Culture Engineering

Feb 16, 2016

One of the biggest points I make in my talk about chat bots is that culture is hackable — you can change your team or company culture by writing code.

This isn’t a Great Insight™. Architecture is on some level the study of how buildings and spaces affect human behavior. Seemingly minor advances in weapons technology have completely changed the way war is waged, and a better way of putting words on paper changed the entire course of civilization. Life imitates technology.

This was definitely front-of-mind when I worked for GitHub, where the main product wasn’t just a place to put your code, but a particular workflow for which that tool was crafted. We knew, deep down, that the thing we were making was stimulating teams to have a certain kind of culture. The internal tools we made and used were often explicitly designed to affect culture in specific ways. We’re also thinking about this at my current job, as we build a communication tool for property managers, and we’ve hacked on our own culture, using tools like Slack and Hubot and high-fives.

The word “hacking” has been misused for many purposes over the years, but I usually take it to mean “getting the quickest possible result from a system, without much regard to long-term or side effects.” This is in contrast to engineering, which actually has a formal definition, but which I think of as “creating a system in a planned and controlled way, with thought given to long-term sustainability and side effects.” Neither of these approaches is right or wrong, they’re just appropriate for different projects. You wouldn’t hack together a passenger jet with trial and error, and you wouldn’t run risk analyses before you made a paper airplane.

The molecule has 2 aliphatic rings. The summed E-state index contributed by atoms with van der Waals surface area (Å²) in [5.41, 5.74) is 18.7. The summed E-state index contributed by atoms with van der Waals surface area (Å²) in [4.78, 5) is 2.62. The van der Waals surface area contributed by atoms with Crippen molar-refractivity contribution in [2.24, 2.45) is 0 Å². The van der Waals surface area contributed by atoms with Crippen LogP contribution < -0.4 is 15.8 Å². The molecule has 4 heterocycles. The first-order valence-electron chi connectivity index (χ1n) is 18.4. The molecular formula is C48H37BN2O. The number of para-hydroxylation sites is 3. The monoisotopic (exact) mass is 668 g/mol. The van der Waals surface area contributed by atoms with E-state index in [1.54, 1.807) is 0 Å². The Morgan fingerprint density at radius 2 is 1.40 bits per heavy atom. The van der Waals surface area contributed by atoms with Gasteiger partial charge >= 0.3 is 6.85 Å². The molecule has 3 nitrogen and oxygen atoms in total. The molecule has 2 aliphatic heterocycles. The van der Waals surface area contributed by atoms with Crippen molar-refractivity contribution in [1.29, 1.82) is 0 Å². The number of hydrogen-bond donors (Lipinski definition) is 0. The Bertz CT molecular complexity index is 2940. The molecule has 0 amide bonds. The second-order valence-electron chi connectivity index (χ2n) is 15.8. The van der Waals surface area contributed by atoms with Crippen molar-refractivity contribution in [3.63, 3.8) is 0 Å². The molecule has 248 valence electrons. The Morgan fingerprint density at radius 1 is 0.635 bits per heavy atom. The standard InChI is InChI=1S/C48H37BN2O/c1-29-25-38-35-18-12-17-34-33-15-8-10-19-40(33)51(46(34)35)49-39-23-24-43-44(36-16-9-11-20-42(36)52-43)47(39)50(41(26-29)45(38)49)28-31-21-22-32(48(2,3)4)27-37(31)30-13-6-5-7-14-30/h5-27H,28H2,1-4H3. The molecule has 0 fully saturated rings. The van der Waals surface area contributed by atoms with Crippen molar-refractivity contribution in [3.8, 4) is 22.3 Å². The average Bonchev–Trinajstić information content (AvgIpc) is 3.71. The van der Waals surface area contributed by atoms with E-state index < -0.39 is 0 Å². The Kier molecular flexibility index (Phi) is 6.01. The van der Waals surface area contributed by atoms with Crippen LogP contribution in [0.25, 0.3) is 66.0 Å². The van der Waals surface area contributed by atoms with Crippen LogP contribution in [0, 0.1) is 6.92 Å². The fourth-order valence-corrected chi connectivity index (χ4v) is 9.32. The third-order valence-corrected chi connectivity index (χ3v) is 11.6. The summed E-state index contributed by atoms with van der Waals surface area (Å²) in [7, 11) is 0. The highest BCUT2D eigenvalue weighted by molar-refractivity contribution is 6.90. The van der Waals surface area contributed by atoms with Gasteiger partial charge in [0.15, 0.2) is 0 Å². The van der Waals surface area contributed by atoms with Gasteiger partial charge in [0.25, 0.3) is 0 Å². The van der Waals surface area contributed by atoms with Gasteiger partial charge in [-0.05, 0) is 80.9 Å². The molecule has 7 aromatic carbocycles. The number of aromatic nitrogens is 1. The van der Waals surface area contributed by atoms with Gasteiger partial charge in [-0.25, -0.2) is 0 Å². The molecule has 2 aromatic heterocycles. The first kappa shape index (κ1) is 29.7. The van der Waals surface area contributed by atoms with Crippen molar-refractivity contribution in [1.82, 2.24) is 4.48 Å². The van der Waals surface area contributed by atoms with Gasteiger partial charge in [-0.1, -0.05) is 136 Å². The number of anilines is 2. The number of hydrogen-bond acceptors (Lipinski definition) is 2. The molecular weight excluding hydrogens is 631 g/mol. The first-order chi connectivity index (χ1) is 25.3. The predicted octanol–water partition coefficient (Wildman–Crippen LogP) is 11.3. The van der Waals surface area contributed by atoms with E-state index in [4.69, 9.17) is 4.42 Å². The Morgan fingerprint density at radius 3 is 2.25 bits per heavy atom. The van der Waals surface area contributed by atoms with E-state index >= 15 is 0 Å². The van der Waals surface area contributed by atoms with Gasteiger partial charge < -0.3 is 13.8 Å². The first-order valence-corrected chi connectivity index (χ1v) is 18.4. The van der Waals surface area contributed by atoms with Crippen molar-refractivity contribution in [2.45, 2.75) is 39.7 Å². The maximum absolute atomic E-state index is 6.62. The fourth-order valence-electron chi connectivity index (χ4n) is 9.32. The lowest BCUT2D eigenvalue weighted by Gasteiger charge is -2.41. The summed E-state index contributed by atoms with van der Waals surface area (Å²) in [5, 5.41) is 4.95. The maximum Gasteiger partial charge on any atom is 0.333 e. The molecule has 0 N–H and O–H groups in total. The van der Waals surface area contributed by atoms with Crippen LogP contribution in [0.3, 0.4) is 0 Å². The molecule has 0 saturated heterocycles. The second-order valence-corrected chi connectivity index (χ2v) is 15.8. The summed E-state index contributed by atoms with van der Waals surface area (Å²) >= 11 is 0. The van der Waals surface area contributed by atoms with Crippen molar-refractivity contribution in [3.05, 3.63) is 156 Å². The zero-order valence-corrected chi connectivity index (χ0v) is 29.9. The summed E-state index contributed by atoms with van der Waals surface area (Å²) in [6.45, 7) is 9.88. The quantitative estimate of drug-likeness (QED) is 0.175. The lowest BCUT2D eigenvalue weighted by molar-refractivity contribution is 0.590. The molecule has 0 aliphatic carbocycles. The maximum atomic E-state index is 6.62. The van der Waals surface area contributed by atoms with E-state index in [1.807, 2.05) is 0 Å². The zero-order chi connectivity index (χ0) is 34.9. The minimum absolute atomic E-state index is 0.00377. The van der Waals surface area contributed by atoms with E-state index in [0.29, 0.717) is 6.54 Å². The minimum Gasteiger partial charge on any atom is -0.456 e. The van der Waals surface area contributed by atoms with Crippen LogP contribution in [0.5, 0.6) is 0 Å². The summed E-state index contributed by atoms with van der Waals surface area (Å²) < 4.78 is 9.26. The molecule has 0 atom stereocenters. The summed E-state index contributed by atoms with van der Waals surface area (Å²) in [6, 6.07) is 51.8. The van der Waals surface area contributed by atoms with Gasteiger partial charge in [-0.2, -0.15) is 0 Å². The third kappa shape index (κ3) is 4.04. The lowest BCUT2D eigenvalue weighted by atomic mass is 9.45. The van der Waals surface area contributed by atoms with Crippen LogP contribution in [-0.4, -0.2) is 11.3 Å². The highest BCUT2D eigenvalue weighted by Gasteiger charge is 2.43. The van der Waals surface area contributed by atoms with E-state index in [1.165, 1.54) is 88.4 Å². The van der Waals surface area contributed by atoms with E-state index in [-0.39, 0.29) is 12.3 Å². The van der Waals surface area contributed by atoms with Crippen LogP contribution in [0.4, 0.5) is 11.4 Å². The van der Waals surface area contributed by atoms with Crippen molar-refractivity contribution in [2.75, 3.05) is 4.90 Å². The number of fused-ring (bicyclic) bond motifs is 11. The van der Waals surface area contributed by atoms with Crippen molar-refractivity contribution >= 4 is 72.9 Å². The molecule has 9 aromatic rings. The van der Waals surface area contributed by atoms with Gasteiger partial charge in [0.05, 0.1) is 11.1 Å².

I still like to think of myself as a culture hacker, and I still plan on looking for low-hanging fruit in the intersection of software and human societies. But I want to spend more time thinking about how we would build larger systems, with more intentionality. How do we engineer our culture?